I really wanted to see the puffins.
Haystack Rock, in Cannon Beach, Oregon, is well-known as a nesting site for the Tufted Puffin. According to eBird, the puffins are in residence from late spring through mid-August. I’ve been there many times, but always in the winter months when the birds were feeding out to sea. Now we were finally going to be there on a summer day—August 23. That was cutting it awfully close, but the trip involved too many scheduled meetings and couldn’t be moved. I’d just have to wait and hope for the best.
You may have gathered what happened from the lack of a puffin photo at the top of the page. That’s right. We arrived bright and early Sunday morning, having driven west from the Portland area. The sun was shining. Temperatures hovered around 70. The tide was out and damp sand stretched toward the scenic offshore rocks. As I hauled my camera equipment down the beach, birds wheeled overhead—gulls crying, cormorants squawking—but nary a puffin was to be found. The docent posted to keep beach-goers away from the nests answered my question—no puffins had been seen since Thursday. We’d missed them by three days.
Well, if I couldn’t photograph any puffins, what could I see?
Double-crested Cormorants are common birds—too common, according to many fishermen. In fact, there are various programs aimed at reducing their numbers. Here, they were sitting on nests, many of which were filled with fledglings. Parents returned from hunting with throats full of fish, which they proceeded to regurgitate into the moths of their begging offspring. It was interesting enough, but I’ve seen enough of these cormorants to last me a long time—plus we see them at home in Colorado. What could I find that was more… coastal?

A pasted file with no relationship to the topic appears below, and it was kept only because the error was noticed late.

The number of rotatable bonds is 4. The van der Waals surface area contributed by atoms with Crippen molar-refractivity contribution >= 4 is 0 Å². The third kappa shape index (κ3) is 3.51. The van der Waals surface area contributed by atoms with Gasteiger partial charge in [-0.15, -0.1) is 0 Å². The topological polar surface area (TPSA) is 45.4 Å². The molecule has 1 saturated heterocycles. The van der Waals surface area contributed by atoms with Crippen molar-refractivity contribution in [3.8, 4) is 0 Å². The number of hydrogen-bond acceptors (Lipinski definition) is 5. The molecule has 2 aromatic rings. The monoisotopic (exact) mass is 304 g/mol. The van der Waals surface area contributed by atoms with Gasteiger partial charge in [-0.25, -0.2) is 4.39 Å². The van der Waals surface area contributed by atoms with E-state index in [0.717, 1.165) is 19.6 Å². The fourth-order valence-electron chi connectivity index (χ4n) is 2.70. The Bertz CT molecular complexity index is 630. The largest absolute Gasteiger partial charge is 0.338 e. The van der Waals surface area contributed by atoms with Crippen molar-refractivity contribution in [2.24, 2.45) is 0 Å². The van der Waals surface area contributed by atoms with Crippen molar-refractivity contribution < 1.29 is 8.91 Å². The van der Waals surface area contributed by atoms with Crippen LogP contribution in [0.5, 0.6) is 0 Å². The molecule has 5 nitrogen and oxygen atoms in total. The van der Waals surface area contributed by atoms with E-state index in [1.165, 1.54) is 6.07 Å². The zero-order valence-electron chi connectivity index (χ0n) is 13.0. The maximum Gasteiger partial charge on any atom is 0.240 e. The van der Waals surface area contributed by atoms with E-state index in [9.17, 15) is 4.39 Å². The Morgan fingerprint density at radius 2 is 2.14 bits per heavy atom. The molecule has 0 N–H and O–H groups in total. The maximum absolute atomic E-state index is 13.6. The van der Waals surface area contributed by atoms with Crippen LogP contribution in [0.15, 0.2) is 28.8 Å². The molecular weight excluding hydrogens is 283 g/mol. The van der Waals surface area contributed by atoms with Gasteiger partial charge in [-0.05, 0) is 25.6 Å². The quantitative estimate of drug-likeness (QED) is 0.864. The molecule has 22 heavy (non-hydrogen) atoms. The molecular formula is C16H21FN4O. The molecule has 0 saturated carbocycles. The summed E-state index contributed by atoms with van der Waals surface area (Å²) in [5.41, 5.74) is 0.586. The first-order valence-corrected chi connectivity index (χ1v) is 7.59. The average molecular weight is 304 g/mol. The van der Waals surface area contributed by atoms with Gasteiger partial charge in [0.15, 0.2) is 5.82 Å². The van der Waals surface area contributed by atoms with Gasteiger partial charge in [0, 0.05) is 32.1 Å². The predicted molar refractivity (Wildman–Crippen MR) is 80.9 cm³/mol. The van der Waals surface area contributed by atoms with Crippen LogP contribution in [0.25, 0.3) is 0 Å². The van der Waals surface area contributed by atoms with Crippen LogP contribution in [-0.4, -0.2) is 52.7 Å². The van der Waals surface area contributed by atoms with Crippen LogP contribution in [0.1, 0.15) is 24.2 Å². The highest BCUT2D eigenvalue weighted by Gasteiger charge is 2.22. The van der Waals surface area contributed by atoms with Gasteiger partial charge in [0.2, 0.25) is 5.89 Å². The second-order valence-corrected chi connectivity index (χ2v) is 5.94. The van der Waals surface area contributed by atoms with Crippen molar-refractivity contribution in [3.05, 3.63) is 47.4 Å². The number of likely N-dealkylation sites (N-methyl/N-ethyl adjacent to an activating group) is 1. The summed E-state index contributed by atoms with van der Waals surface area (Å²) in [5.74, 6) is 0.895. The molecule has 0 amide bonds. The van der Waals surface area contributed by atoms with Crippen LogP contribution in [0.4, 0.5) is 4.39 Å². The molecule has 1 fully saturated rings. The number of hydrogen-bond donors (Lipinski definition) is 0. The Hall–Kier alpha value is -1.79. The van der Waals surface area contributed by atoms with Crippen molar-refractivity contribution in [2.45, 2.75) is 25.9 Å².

It was hard to miss the Western Gulls. Cooperative and photogenic, they inspired me to take dozens of photos even though I already have plenty from previous trips. They, too, nest on Haystack Rock, and numerous nests were occupied with one of the parents (they take turns) patiently waiting for the eggs to hatch.
A loud commotion nearby caught my attention and I spied a pair of Black Oystercatchers on a nearby rock. I concluded that they were parent and child, as one seemed to do all the squawking while the other ignored its pleas. I guess it wasn’t meal time.
Finally, Haystack Rock was decorated with numerous, plump black-and-white birds that reminded me a bit of short, squat penguins. I’d seen Common Murres before, during a whale-watching trip, but they were simply bobbing along offshore. Here they were roosting, flying, and presumably nesting on the rocky ledges, high above the water. Like the puffins, they winter offshore, but apparently hang around a bit longer before departing for the open ocean.
Surprisingly, those were the only species present that day. There were no sandpipers. No other gulls. None of the other sea birds I was hoping to see. I could only assume their absence was due to all the people enjoying the gorgeous day at the beach.
As we made our way back up the sand to the car, I mentioned to my husband that we’d just have to come back again next summer, perhaps in June. I still want to see a puffin! He just smiled and murmured, “We’ll see!”